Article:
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Circus lions reach South Africa sanctuary

Do Not UseDo Not Use 1/05/2016
A crate carrying one of the 33 Lions rescued from circuses in Peru and Columbia is lifted onto the back of a lorry before being transported to a private reserve on April 30, 2016 in Johannesburg, South Africa. © Getty Images A crate carrying one of the 33 Lions rescued from circuses in Peru and Columbia is lifted onto the back of a lorry before being transported to a private reserve on April 30, 2016 in Johannesburg, South Africa.

More than 30 lions rescued from circuses in Colombia and Peru have been flown to South Africa to start a new life in a sanctuary.

A crate carrying one of the 33 Lions rescued from circuses in Peru and Columbia is lifted onto the back of a lorry before being transported to a private reserve on April 30, 2016 in Johannesburg, South Africa.: The lions were flown for more than 15 hours from Peru to Johannesburg airport. © Getty Images The lions were flown for more than 15 hours from Peru to Johannesburg airport.

Reporters said they appeared a little distressed but healthy after their long journey.

A lion looks out from behind the bars of a cage: The animals were carried in crates from the airport to a lorry taking them to the sanctuary © Getty Images The animals were carried in crates from the airport to a lorry taking them to the sanctuary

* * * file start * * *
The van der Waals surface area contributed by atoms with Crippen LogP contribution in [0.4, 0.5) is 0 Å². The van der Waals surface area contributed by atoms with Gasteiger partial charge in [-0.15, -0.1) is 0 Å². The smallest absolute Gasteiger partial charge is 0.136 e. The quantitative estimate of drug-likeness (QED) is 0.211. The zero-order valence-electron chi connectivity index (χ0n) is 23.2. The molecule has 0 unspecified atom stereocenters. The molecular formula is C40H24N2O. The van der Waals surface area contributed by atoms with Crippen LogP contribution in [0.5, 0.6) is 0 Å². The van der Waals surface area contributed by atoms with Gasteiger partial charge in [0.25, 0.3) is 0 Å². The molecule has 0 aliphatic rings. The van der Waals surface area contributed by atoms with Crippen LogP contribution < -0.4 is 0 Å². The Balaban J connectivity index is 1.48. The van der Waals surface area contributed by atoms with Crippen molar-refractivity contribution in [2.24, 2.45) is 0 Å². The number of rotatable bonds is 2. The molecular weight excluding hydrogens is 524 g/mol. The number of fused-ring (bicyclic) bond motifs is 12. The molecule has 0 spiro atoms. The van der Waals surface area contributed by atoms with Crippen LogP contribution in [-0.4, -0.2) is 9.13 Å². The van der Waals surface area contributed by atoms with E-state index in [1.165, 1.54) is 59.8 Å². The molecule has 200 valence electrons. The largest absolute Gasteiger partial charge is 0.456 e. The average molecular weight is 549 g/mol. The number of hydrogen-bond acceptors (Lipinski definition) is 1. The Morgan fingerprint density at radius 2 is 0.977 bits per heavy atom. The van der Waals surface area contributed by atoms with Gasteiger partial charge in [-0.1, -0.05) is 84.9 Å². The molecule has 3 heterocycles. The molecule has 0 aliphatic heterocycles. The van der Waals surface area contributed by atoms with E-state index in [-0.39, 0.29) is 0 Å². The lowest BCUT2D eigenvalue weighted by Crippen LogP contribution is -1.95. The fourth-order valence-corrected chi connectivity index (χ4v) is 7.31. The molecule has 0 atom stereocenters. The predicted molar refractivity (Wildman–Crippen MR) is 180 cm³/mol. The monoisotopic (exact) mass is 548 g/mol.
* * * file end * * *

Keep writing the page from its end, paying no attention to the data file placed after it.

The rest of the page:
A circus surrendered some of the lions, while others were seized in raids.

The US-based group Animal Defenders International (ADI), which was behind the action, says almost all the lions have had teeth or claws removed.

They would not survive in the wild.

The lions are being transferred by land to the Emoya Big Cat Sanctuary, a 5,000-hectare reserve in northern South Africa. There, the lions will have drinking pools, platforms, toys and veterinary care.

"This is a hugely important rescue mission because it does make a statement around the world about the way people treat animals," ADI spokeswoman Jan Creamer said.

"These lions have suffered tremendously."

The first group of nine lions was collected in Colombia's capital Bogota on a cargo plane, which then flew to Peru's capital Lima to pick up 24 more animals.

"It will be hugely satisfying to see these lions walking into the African Bush," ADI Vice-President Tom Phillips was quoted as saying by the Associated Press news agency.

The lions were freed after the use of wild animals was banned in Peru in 2011 and Colombia in 2013.

The 5,000-hectare (12,355 acres) Emoya Big Cat Sanctuary is on private land and already houses six other rescued lions and two tigers.

The lion habitats there would be steadily expanded over the coming months as the lions became familiar with their new life and were introduced to each other, said ADI.

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